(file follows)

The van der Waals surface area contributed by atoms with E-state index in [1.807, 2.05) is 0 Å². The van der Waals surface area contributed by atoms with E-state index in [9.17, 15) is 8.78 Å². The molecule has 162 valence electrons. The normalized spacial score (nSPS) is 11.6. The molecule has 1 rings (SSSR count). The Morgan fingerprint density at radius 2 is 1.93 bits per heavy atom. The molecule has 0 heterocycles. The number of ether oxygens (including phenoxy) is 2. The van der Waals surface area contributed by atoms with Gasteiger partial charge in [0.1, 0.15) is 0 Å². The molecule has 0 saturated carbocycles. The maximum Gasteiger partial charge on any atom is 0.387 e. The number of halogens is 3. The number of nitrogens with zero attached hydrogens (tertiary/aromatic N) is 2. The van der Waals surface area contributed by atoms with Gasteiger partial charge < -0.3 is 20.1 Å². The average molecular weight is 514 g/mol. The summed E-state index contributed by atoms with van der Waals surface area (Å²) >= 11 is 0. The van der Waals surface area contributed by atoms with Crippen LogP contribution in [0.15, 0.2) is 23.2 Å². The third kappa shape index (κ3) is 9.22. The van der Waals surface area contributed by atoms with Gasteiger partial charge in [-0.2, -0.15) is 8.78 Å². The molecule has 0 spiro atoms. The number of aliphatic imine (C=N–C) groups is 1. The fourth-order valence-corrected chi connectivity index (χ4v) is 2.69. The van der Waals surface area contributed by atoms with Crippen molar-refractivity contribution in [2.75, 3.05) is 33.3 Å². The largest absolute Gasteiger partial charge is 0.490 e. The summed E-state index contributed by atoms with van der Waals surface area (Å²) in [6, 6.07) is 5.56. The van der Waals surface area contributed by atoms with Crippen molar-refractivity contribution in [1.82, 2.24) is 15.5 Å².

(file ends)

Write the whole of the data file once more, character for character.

The van der Waals surface area contributed by atoms with E-state index in [1.807, 2.05) is 0 Å². The van der Waals surface area contributed by atoms with E-state index in [9.17, 15) is 8.78 Å². The molecule has 162 valence electrons. The normalized spacial score (nSPS) is 11.6. The molecule has 1 rings (SSSR count). The Morgan fingerprint density at radius 2 is 1.93 bits per heavy atom. The molecule has 0 heterocycles. The number of ether oxygens (including phenoxy) is 2. The van der Waals surface area contributed by atoms with Gasteiger partial charge in [0.1, 0.15) is 0 Å². The molecule has 0 saturated carbocycles. The maximum Gasteiger partial charge on any atom is 0.387 e. The number of halogens is 3. The number of nitrogens with zero attached hydrogens (tertiary/aromatic N) is 2. The van der Waals surface area contributed by atoms with Gasteiger partial charge < -0.3 is 20.1 Å². The average molecular weight is 514 g/mol. The summed E-state index contributed by atoms with van der Waals surface area (Å²) >= 11 is 0. The van der Waals surface area contributed by atoms with Crippen LogP contribution in [0.15, 0.2) is 23.2 Å². The third kappa shape index (κ3) is 9.22. The van der Waals surface area contributed by atoms with Gasteiger partial charge in [-0.2, -0.15) is 8.78 Å². The molecule has 0 spiro atoms. The number of aliphatic imine (C=N–C) groups is 1. The fourth-order valence-corrected chi connectivity index (χ4v) is 2.69. The van der Waals surface area contributed by atoms with Crippen molar-refractivity contribution in [2.75, 3.05) is 33.3 Å². The largest absolute Gasteiger partial charge is 0.490 e. The summed E-state index contributed by atoms with van der Waals surface area (Å²) in [6, 6.07) is 5.56. The van der Waals surface area contributed by atoms with Crippen molar-refractivity contribution in [1.82, 2.24) is 15.5 Å².